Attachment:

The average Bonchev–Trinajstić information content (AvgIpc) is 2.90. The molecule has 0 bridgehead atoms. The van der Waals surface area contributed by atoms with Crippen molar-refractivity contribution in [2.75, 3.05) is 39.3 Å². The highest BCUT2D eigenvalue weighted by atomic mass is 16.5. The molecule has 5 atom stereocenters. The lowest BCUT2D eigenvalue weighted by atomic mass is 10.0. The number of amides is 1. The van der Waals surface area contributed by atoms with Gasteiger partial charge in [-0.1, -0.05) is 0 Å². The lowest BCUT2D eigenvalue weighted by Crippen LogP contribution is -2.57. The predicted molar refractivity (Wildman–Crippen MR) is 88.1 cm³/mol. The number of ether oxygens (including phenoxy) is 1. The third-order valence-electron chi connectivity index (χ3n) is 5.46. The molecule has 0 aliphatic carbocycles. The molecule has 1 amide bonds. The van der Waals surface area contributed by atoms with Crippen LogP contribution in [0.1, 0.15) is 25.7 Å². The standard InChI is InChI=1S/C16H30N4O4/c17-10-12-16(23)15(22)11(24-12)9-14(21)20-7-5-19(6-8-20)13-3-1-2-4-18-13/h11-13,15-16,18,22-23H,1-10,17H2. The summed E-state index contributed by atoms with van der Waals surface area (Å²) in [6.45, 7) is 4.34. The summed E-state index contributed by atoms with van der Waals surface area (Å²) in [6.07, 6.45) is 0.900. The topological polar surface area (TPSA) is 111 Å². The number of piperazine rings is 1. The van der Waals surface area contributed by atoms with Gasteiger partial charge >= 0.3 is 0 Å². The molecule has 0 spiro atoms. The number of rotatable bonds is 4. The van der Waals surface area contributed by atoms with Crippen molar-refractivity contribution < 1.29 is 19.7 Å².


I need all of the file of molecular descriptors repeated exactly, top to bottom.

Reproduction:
The average Bonchev–Trinajstić information content (AvgIpc) is 2.90. The molecule has 0 bridgehead atoms. The van der Waals surface area contributed by atoms with Crippen molar-refractivity contribution in [2.75, 3.05) is 39.3 Å². The highest BCUT2D eigenvalue weighted by atomic mass is 16.5. The molecule has 5 atom stereocenters. The lowest BCUT2D eigenvalue weighted by atomic mass is 10.0. The number of amides is 1. The van der Waals surface area contributed by atoms with Gasteiger partial charge in [-0.1, -0.05) is 0 Å². The lowest BCUT2D eigenvalue weighted by Crippen LogP contribution is -2.57. The predicted molar refractivity (Wildman–Crippen MR) is 88.1 cm³/mol. The number of ether oxygens (including phenoxy) is 1. The third-order valence-electron chi connectivity index (χ3n) is 5.46. The molecule has 0 aliphatic carbocycles. The molecule has 1 amide bonds. The van der Waals surface area contributed by atoms with Crippen LogP contribution in [0.1, 0.15) is 25.7 Å². The standard InChI is InChI=1S/C16H30N4O4/c17-10-12-16(23)15(22)11(24-12)9-14(21)20-7-5-19(6-8-20)13-3-1-2-4-18-13/h11-13,15-16,18,22-23H,1-10,17H2. The summed E-state index contributed by atoms with van der Waals surface area (Å²) in [6.45, 7) is 4.34. The summed E-state index contributed by atoms with van der Waals surface area (Å²) in [6.07, 6.45) is 0.900. The topological polar surface area (TPSA) is 111 Å². The number of piperazine rings is 1. The van der Waals surface area contributed by atoms with Gasteiger partial charge >= 0.3 is 0 Å². The molecule has 0 spiro atoms. The number of rotatable bonds is 4. The van der Waals surface area contributed by atoms with Crippen molar-refractivity contribution < 1.29 is 19.7 Å².